Sometimes, the answer to that question should be 'no'. I've been running down a bit lately, and I've been listening to the Doors again. I've enjoyed it, and it's been a little mind-stretching, but I'm going to take the CD's out of my car stereo and not listen to them for a long time, and certainly not at the end of the school year.

It's normal for teachers to feel drained at this time of year, when they are in the home stretch, and this has been an extra-demanding year due to the moves entailed by modernization out of an old classroom, into a trailer, and then into a new classroom. Science teachers have lots of stuff, both their own stuff and all the district materials, and it's just a lot harder for us to move than, say, a math or language arts instructor. I'm much tireder this year than past years.

Also, I'm a bit drained by various projects piling up and on top of all that, I picked up some respiratory thing (probably allergies) that has really made it difficult for me to talk. So I've been scrambling.

Also, I think I'm a bit down emotionally, as well. Many people I know are undergoing some struggles in their personal lives. One colleague lost her father suddenly. Another is going through one of those venomous divorces that, praise God, I know nothing about personally. Two others are on 'administrative leave' and are being investigated for supposed wrongdoing, but of course it's just a coincidence that they are union reps as well as teachers. And, of course, the death of another colleague, Doreena Koopman, still weighs on me.

Reviewing those sentences, I seem to have written the word 'bit' three times....so is it really a 'bit'? Probably not. I'm generally a pretty energetic and positive fellow, or at least I tend to put out quite a bit of energy into whatever I'm working on at the moment, and I just know I haven't been myself. I can feel myself coming out of it, but I've been down, and probably more than a bit down.

Now, I like pop music (ear candy) as much as the next guy, and my favorite songwriter is Elvis Costello, who has been known to write some pretty grim and gritty things. But the thing is, Costello is at heart a craftsman interested in writing compelling music, not in acting out the aspects of his life that are spiraling out of control....which brings me to Jim Morrison and the Doors. I have sort of come full-circle on the guy, and his music.

When I was in my early 20's, I chuckled whenever a Doors tune came on. Everything was so camp and over-the-top, and the band seemed clueless as to how patently ridiculous some of their 'lyrics' were: the 'lizard king' who 'wallowed in the mire' while a killer's brain was 'squirming like a toad.' I used to make up my own ridiculous couplets to 'Riders on the Storm' or 'Light My Fire' and crack myself and my brother up. So I pretty much tuned the Doors out as a musical act.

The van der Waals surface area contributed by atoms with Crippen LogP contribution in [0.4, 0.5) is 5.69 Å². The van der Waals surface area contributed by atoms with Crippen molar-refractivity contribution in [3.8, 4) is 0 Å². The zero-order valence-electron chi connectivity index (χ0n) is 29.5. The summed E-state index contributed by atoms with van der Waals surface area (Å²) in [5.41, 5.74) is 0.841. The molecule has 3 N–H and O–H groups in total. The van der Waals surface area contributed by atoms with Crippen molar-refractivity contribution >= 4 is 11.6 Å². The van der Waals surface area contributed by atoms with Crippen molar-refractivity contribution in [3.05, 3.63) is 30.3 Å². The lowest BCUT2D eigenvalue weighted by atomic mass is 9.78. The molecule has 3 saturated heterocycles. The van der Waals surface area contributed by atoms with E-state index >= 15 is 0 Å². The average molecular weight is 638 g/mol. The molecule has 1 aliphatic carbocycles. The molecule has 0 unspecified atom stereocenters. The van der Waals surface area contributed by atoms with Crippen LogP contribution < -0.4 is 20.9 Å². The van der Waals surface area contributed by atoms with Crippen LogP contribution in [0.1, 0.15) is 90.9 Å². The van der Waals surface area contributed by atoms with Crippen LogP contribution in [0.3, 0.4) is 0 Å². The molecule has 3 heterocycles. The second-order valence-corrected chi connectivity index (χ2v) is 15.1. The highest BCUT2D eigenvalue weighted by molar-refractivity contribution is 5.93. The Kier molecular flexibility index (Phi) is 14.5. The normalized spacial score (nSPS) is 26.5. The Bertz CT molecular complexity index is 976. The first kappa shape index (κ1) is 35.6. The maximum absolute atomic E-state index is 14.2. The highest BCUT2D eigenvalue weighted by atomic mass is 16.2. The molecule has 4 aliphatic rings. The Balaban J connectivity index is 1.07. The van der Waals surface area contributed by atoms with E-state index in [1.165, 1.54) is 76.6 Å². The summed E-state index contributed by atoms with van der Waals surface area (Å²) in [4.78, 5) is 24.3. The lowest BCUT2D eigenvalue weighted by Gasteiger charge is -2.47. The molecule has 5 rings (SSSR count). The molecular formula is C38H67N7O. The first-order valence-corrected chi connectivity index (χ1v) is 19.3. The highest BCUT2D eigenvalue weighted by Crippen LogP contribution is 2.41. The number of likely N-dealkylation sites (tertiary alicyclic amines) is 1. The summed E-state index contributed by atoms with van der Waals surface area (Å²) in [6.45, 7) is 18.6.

But...fast forward to the early 90's, when I found myself wandering some pretty dark places. I'll spare you the details. Suffice to say I made a lot of bad choices in terms of relationships, education and how I treated my body, and I hung with a lot of people who seemed incapable of ever making good choices in any of these areas. Some of these folk are now dead, some incapacitated, some incarcerated, many vanished from the scene, their fate unknown. From this perspective, Morrison's yowls and affected asides suddenly seemed less cartoonish, and more real. He seems to revel in corruption, and says some things that were no doubt to him cutting right down to the bone. Scary shit, and who wants to spend the rest of their life scared of other people's self-destruction? And, again, the merits of the Doors as a musical act aren't considered, being too surrounded by prejudice.

Now that I'm older and have some distance between both my 'lost and found' years, I can see that I was missing some interesting things. The poetic self-indulgence of many of their records grows out of a willingness to stretch out songs as performance art pieces, and in the spaces created there are many interesting bits of timbral magic. At their best, the Doors could evoke feelings of mystery, of musical spaces full of portents. At his best, Jim Morrison inspired the rest of the band to follow him into places other artists would not go. Sometimes the places were clownish and easy fodder for parody, as I found in my early college years. Sometimes the places were dark and scary, as I found out later.

But the great truth about Morrison's muse is that what animated him, what mattered to him, was clownish in conception and horrific in execution. He was simply a horrible child who did horrible things to himself and others who happened to be able to make great performance theatre out of the whole thing. There are few records that I admire more than 'L.A. Woman', but I don't doubt for a moment that I would have found meeting the man who sang it unpleasant. So, the Doors CD goes away for awhile. All things are lawful, but not all things are profitable. Christians often get a lot of grief for being censorious where the things of the world are concerned, but as Grace Slick once said, you need to 'feed your head'.....and my head just can't 'stomach' some things right now. Heh!

1 comment:

Sloan said...

Well-put, Scott, and a wise choice. I've struggled with depression for the past 8-9 years. I'm doing really well, but one of the unfortunate outcomes of this experience is that it has rendered me almost incapable of listening to my beloved Pink Floyd albums for anything more than a few songs. I hadn't realized just how melancholy much of their music really is.

Know this, my friend: things will get better. You'll be alright. I'll say a prayer for you. :-)